If there is a TBR next week, there will likely be over 30,000 domains on the list.

I was really looking forward to today's TBR, I had some good bids in and there were some decent names available.  Stay tuned and hopefully CIRA will get this on track again.

Friday, November 12, 2010

Recent .ca Domain Name Sales, TBR update

Again there aren't a whole lot of .ca sales to report, but there were a handful reported in in the last couple weeks. 

Those sales were: went for $3,000 sold for $5,000 exchanged for $3,453

TBR (to be released) update

The last couple TBR's were cancelled by CIRA, but now they look to resume this coming week with a boatload of dropped .ca's to become available.  CIRA announced that the next .CA TBR domain drop will be held on Wednesday, November 17th at 2pm EST.  Anyone who is interested better start looking over the list soon, because there will be well over 20,000 names dropping that day!

Tuesday, November 2, 2010

.CA sale, CIRA changes, Sell & Develop

First, there is one .ca domain sale I saw in the previous month that I can report on: - $2,910

The bigger news in the past month is the CIRA change to an EPP system.  Previously, if you bought or transferred a .ca domain, it had to go through your CIRA registrant profile and the whole process involved your registrar and CIRA - and CIRA approvals if you transferred a domain.  You could log into your CIRA account and see your domains listed.  Now, they are just using an EPP system where each domain has a unique transfer code, like is done with .com, .net and .org.  In essence, it's supposed to be a much simpler system.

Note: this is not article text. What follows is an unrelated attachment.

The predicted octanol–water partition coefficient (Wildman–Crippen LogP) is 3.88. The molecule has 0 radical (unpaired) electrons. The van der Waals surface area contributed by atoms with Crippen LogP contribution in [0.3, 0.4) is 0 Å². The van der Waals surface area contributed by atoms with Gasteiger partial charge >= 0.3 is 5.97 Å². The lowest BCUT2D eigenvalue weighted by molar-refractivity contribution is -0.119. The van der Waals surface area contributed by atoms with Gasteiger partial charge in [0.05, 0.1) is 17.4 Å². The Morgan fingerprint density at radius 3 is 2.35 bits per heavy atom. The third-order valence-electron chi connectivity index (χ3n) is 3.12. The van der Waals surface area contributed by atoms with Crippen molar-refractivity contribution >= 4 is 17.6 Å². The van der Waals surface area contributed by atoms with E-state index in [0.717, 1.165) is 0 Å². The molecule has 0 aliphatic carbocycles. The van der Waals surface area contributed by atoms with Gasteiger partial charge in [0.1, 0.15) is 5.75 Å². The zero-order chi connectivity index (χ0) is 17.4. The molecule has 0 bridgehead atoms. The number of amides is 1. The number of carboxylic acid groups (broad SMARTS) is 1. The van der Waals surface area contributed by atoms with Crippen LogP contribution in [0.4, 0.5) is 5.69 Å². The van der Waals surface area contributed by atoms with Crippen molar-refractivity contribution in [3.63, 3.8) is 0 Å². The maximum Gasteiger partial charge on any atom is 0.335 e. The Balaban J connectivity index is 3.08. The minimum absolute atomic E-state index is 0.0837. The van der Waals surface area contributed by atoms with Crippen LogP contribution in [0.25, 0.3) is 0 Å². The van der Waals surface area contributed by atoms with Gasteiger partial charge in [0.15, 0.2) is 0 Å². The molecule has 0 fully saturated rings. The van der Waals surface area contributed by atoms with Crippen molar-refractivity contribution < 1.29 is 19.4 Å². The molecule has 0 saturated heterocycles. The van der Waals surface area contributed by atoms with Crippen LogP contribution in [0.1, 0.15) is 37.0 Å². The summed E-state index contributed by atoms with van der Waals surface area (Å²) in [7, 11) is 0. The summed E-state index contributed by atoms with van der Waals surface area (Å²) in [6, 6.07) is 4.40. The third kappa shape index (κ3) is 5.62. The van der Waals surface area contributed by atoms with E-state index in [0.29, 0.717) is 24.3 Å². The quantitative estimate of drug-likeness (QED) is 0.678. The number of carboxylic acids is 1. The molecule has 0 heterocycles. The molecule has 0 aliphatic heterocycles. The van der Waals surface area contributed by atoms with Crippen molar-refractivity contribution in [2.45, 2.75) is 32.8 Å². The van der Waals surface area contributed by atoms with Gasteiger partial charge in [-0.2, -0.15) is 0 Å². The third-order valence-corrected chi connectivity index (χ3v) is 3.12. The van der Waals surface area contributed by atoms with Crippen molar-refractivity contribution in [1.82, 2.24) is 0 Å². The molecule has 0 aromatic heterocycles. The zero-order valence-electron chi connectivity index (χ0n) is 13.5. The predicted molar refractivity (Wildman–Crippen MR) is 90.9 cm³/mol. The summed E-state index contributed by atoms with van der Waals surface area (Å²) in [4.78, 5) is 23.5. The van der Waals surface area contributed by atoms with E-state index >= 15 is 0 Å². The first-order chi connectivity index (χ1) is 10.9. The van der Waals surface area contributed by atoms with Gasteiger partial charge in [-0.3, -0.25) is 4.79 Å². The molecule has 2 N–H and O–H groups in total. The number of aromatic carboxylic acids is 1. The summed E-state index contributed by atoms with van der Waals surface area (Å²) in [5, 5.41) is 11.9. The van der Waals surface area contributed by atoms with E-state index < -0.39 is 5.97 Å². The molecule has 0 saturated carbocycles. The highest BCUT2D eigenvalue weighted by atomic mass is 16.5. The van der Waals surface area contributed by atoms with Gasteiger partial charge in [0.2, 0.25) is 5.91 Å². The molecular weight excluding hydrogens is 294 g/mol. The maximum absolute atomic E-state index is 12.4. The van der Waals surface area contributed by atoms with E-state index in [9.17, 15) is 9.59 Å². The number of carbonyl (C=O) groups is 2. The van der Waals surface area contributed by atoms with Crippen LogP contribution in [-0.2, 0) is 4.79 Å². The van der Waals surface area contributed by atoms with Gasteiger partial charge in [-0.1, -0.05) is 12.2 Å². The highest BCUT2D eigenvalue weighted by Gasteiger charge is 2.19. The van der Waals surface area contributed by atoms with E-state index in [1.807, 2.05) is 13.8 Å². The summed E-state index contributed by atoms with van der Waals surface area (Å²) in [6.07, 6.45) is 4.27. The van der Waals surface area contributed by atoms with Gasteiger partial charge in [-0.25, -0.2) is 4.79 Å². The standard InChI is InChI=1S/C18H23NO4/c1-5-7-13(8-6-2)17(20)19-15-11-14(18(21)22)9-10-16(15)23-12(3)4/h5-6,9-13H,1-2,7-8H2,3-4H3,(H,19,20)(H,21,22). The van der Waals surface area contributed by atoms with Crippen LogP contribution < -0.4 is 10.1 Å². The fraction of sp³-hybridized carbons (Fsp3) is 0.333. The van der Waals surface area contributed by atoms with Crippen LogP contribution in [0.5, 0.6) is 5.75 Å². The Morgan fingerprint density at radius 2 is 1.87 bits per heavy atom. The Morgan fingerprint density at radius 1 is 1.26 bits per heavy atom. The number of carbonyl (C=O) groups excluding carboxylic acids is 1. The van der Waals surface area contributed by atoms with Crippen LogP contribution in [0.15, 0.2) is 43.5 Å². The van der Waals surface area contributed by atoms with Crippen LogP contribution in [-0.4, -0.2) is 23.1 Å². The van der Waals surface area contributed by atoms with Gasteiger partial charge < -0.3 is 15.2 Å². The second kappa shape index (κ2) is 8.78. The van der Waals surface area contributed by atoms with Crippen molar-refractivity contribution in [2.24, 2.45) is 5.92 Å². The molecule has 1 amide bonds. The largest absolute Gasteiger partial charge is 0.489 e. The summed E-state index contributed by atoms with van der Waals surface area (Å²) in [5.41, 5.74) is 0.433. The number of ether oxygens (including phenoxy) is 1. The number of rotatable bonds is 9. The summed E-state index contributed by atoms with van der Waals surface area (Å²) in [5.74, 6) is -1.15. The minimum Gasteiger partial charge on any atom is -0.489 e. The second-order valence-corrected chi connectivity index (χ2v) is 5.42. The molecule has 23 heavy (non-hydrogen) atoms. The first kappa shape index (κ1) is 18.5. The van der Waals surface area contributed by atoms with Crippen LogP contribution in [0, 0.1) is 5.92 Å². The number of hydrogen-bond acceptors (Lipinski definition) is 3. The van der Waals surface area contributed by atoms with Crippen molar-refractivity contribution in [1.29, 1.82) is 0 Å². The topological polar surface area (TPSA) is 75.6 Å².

What I have seen so far is that you better have a good registrar who can handle this switchover quickly and professionally.  I deal mainly with two .ca registrars, and have renewed some domains since the changeover.  Most of the domains renewed but for two years (instead of one).  I'm sure they will catch this and make the change.

Another domain I renewed didn't show up with the extra year until a few days later in CIRA, but it still doesn't show up as renewed in my registrar account.

Another thing I haven't figured out yet, is that before when a .ca expired it went into a 30 day suspension period where you couldn't use the domain, but could still renew it.  If you didn't renew, it expired at the end of 30 days.  I've heard that a registrar can now add time to this 30 day period, but it could come as a cost to the domain owner, and can differ between registrars.